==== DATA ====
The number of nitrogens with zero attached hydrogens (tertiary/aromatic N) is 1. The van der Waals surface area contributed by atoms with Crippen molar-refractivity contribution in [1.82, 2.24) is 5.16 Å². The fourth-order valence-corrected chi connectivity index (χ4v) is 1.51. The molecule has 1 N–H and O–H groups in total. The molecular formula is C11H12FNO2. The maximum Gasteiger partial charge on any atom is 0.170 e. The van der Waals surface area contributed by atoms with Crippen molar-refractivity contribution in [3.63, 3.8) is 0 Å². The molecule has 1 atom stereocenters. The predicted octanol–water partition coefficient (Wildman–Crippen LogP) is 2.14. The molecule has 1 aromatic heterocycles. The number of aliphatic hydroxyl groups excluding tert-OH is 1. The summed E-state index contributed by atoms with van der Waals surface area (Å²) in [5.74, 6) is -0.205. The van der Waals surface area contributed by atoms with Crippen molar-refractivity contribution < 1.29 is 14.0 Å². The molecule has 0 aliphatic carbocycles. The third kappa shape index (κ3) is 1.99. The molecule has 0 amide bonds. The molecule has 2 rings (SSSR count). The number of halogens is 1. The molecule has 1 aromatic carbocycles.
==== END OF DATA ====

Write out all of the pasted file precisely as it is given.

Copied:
The number of nitrogens with zero attached hydrogens (tertiary/aromatic N) is 1. The van der Waals surface area contributed by atoms with Crippen molar-refractivity contribution in [1.82, 2.24) is 5.16 Å². The fourth-order valence-corrected chi connectivity index (χ4v) is 1.51. The molecule has 1 N–H and O–H groups in total. The molecular formula is C11H12FNO2. The maximum Gasteiger partial charge on any atom is 0.170 e. The van der Waals surface area contributed by atoms with Crippen molar-refractivity contribution in [3.63, 3.8) is 0 Å². The molecule has 1 atom stereocenters. The predicted octanol–water partition coefficient (Wildman–Crippen LogP) is 2.14. The molecule has 1 aromatic heterocycles. The number of aliphatic hydroxyl groups excluding tert-OH is 1. The summed E-state index contributed by atoms with van der Waals surface area (Å²) in [5.74, 6) is -0.205. The van der Waals surface area contributed by atoms with Crippen molar-refractivity contribution < 1.29 is 14.0 Å². The molecule has 0 aliphatic carbocycles. The third kappa shape index (κ3) is 1.99. The molecule has 0 amide bonds. The molecule has 2 rings (SSSR count). The number of halogens is 1. The molecule has 1 aromatic carbocycles.